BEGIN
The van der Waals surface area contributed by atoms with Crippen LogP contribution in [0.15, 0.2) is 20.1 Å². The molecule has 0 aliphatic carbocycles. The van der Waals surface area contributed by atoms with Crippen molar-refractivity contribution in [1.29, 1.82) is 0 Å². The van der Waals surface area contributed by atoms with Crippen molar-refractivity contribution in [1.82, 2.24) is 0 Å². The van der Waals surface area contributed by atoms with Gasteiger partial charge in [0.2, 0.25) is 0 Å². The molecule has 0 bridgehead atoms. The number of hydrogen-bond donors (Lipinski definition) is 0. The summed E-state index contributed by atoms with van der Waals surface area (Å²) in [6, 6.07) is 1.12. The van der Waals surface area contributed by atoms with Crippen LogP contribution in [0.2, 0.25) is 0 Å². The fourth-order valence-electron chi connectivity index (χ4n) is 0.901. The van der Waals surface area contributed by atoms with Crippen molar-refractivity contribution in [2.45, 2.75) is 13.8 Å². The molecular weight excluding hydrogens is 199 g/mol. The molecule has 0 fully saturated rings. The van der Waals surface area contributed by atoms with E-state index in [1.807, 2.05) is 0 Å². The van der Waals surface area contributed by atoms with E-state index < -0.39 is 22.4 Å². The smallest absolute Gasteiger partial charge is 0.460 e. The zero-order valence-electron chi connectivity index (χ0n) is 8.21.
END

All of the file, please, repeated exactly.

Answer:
The van der Waals surface area contributed by atoms with Crippen LogP contribution in [0.15, 0.2) is 20.1 Å². The molecule has 0 aliphatic carbocycles. The van der Waals surface area contributed by atoms with Crippen molar-refractivity contribution in [1.29, 1.82) is 0 Å². The van der Waals surface area contributed by atoms with Crippen molar-refractivity contribution in [1.82, 2.24) is 0 Å². The van der Waals surface area contributed by atoms with Gasteiger partial charge in [0.2, 0.25) is 0 Å². The molecule has 0 bridgehead atoms. The number of hydrogen-bond donors (Lipinski definition) is 0. The summed E-state index contributed by atoms with van der Waals surface area (Å²) in [6, 6.07) is 1.12. The van der Waals surface area contributed by atoms with Crippen LogP contribution in [0.2, 0.25) is 0 Å². The fourth-order valence-electron chi connectivity index (χ4n) is 0.901. The van der Waals surface area contributed by atoms with Crippen molar-refractivity contribution in [2.45, 2.75) is 13.8 Å². The molecular weight excluding hydrogens is 199 g/mol. The molecule has 0 fully saturated rings. The van der Waals surface area contributed by atoms with E-state index in [1.807, 2.05) is 0 Å². The van der Waals surface area contributed by atoms with E-state index < -0.39 is 22.4 Å². The smallest absolute Gasteiger partial charge is 0.460 e. The zero-order valence-electron chi connectivity index (χ0n) is 8.21.